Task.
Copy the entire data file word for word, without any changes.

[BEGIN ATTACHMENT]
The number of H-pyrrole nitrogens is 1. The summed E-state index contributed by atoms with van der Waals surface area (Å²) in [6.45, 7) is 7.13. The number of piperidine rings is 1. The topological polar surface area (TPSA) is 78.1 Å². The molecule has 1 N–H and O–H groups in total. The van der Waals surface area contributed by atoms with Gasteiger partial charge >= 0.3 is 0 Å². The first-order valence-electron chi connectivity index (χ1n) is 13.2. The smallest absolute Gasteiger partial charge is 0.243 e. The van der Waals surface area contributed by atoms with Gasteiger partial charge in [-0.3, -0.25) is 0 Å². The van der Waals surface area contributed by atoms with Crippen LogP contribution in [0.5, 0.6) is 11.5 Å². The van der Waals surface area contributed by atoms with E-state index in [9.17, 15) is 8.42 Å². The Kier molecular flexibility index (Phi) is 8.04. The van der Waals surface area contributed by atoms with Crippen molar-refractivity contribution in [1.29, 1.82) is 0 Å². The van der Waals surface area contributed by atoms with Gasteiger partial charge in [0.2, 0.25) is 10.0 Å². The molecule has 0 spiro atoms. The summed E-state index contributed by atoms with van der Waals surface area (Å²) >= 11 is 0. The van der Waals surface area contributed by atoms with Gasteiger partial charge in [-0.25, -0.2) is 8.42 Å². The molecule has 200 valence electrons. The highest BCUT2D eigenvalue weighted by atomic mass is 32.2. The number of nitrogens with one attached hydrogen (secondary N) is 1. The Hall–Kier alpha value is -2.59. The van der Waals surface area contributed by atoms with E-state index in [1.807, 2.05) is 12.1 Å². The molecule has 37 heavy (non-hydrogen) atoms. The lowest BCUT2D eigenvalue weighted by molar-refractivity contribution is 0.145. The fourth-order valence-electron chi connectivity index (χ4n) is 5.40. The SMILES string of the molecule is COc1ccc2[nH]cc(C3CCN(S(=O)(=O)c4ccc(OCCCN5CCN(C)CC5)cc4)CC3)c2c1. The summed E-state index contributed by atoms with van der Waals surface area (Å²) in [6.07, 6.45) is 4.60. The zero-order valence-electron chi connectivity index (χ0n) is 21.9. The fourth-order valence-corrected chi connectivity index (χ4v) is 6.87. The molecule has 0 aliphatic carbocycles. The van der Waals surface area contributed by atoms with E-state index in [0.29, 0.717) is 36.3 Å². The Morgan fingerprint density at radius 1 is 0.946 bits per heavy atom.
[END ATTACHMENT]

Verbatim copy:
The number of H-pyrrole nitrogens is 1. The summed E-state index contributed by atoms with van der Waals surface area (Å²) in [6.45, 7) is 7.13. The number of piperidine rings is 1. The topological polar surface area (TPSA) is 78.1 Å². The molecule has 1 N–H and O–H groups in total. The van der Waals surface area contributed by atoms with Gasteiger partial charge >= 0.3 is 0 Å². The first-order valence-electron chi connectivity index (χ1n) is 13.2. The smallest absolute Gasteiger partial charge is 0.243 e. The van der Waals surface area contributed by atoms with Gasteiger partial charge in [-0.3, -0.25) is 0 Å². The van der Waals surface area contributed by atoms with Crippen LogP contribution in [0.5, 0.6) is 11.5 Å². The van der Waals surface area contributed by atoms with E-state index in [9.17, 15) is 8.42 Å². The Kier molecular flexibility index (Phi) is 8.04. The van der Waals surface area contributed by atoms with Crippen molar-refractivity contribution in [1.29, 1.82) is 0 Å². The van der Waals surface area contributed by atoms with Gasteiger partial charge in [0.2, 0.25) is 10.0 Å². The molecule has 0 spiro atoms. The summed E-state index contributed by atoms with van der Waals surface area (Å²) >= 11 is 0. The van der Waals surface area contributed by atoms with Gasteiger partial charge in [-0.25, -0.2) is 8.42 Å². The molecule has 200 valence electrons. The highest BCUT2D eigenvalue weighted by atomic mass is 32.2. The number of nitrogens with one attached hydrogen (secondary N) is 1. The Hall–Kier alpha value is -2.59. The van der Waals surface area contributed by atoms with E-state index in [1.807, 2.05) is 12.1 Å². The molecule has 37 heavy (non-hydrogen) atoms. The lowest BCUT2D eigenvalue weighted by molar-refractivity contribution is 0.145. The fourth-order valence-electron chi connectivity index (χ4n) is 5.40. The SMILES string of the molecule is COc1ccc2[nH]cc(C3CCN(S(=O)(=O)c4ccc(OCCCN5CCN(C)CC5)cc4)CC3)c2c1. The summed E-state index contributed by atoms with van der Waals surface area (Å²) in [6.07, 6.45) is 4.60. The zero-order valence-electron chi connectivity index (χ0n) is 21.9. The fourth-order valence-corrected chi connectivity index (χ4v) is 6.87. The molecule has 0 aliphatic carbocycles. The van der Waals surface area contributed by atoms with E-state index in [0.29, 0.717) is 36.3 Å². The Morgan fingerprint density at radius 1 is 0.946 bits per heavy atom.